Recently, we have written about the lawsuit against Terry Gilliam, on the basis of alleged misappropriation of a mural by Jaz, Ever and Other (to read more about this, click here). A street art piece appeared in Gilliam’s film Zero Theorem and, according to the artists, had many similarities to the one they had created in Buenos Aires. The stories concerning street artists and lawsuits which aim to protect their work are becoming more frequent. Is street art being perceived as “lesser art” or is there some other issue which should be addressed?
According to the intellectual property rights, the creators of intangible assets, including artwork of various forms, hold legally recognized exclusive rights to the creations of the mind. One of the common types of intellectual property rights includes copyright. Being a part of a culture which is rooted in subversive activities, street artists may be subjected to the gray area of the law. Since part of a public space, the artwork of a street artist can many a times be appropriated by third parties. This is something that is quite notable in the arena of advertising. Moreover, since the copyright notion refers to the form or manner in which the idea is expressed (does not refer to the idea itself), it could be said that there is much space for “style appropriation” in the world of street art. In legislative systems such as the one in the United States, there is a way to address an issue which becomes significant – through the judicial process.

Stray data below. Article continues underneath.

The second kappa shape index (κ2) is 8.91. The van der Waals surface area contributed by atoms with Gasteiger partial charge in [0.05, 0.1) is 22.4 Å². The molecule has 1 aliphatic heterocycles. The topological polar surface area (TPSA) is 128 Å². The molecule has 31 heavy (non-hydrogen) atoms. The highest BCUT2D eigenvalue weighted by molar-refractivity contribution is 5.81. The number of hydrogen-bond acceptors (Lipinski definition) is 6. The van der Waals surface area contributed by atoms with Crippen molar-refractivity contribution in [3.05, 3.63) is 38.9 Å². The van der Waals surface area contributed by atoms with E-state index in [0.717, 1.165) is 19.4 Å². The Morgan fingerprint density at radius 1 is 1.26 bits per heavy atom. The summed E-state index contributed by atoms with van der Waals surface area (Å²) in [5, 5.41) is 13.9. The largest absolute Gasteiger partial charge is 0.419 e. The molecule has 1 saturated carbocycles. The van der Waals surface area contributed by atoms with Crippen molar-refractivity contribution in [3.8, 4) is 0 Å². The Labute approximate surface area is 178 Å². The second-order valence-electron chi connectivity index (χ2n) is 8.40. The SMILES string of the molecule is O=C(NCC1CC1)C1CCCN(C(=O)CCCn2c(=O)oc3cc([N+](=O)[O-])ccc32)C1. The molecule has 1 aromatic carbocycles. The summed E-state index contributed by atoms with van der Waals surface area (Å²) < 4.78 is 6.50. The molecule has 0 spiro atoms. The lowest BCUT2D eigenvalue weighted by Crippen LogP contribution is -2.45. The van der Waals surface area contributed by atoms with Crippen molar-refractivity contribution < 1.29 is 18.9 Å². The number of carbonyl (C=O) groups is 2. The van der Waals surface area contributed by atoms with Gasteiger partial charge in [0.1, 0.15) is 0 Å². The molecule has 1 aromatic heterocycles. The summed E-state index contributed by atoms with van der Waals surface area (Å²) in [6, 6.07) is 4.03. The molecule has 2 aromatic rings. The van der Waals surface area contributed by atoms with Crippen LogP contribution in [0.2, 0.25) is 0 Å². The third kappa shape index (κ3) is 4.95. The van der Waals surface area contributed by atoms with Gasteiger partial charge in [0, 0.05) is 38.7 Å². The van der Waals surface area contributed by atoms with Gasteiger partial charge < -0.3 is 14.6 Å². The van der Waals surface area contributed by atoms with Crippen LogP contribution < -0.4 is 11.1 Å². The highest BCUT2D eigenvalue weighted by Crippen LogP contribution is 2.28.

Street artists Revok, Reyes and Steel claim that Just Cavalli introduced a colletion with pieces such as clothing and accessories containing graffiti art derived from their mural. According to them, this was done without consent, and the artists are targeting the Italian designer for copyright infringement. What is more, as the lawsuit says, the alleged misappropriation was followed by covering parts of the design with the Just Cavalli brand in spray-paint style, incorporating this in the overall design. The lawsuit also states that this creates a “false impression that Roberto Cavalli himself was the artist.” In addition, the stylized signatures from the mural were also a part of the design, thus “giving new meaning to the idea of appropriating an artist’s signature style,” according to the lawsuit.